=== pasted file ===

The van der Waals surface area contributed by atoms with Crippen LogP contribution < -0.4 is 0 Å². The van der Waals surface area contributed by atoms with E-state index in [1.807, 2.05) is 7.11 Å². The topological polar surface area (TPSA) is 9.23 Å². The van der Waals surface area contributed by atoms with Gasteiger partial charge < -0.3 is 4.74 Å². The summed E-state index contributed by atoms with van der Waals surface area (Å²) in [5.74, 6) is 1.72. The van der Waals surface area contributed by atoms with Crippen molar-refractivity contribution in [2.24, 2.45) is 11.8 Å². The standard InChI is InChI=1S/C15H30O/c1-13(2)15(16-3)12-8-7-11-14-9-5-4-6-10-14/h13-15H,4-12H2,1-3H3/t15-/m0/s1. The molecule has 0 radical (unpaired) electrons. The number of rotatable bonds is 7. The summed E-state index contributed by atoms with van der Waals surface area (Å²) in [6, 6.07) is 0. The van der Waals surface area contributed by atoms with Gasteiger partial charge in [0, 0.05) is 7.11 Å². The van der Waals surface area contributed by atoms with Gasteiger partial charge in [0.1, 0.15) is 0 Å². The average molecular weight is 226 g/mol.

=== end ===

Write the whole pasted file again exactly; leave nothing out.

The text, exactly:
The van der Waals surface area contributed by atoms with Crippen LogP contribution < -0.4 is 0 Å². The van der Waals surface area contributed by atoms with E-state index in [1.807, 2.05) is 7.11 Å². The topological polar surface area (TPSA) is 9.23 Å². The van der Waals surface area contributed by atoms with Gasteiger partial charge < -0.3 is 4.74 Å². The summed E-state index contributed by atoms with van der Waals surface area (Å²) in [5.74, 6) is 1.72. The van der Waals surface area contributed by atoms with Crippen molar-refractivity contribution in [2.24, 2.45) is 11.8 Å². The standard InChI is InChI=1S/C15H30O/c1-13(2)15(16-3)12-8-7-11-14-9-5-4-6-10-14/h13-15H,4-12H2,1-3H3/t15-/m0/s1. The molecule has 0 radical (unpaired) electrons. The number of rotatable bonds is 7. The summed E-state index contributed by atoms with van der Waals surface area (Å²) in [6, 6.07) is 0. The van der Waals surface area contributed by atoms with Gasteiger partial charge in [0, 0.05) is 7.11 Å². The van der Waals surface area contributed by atoms with Gasteiger partial charge in [0.1, 0.15) is 0 Å². The average molecular weight is 226 g/mol.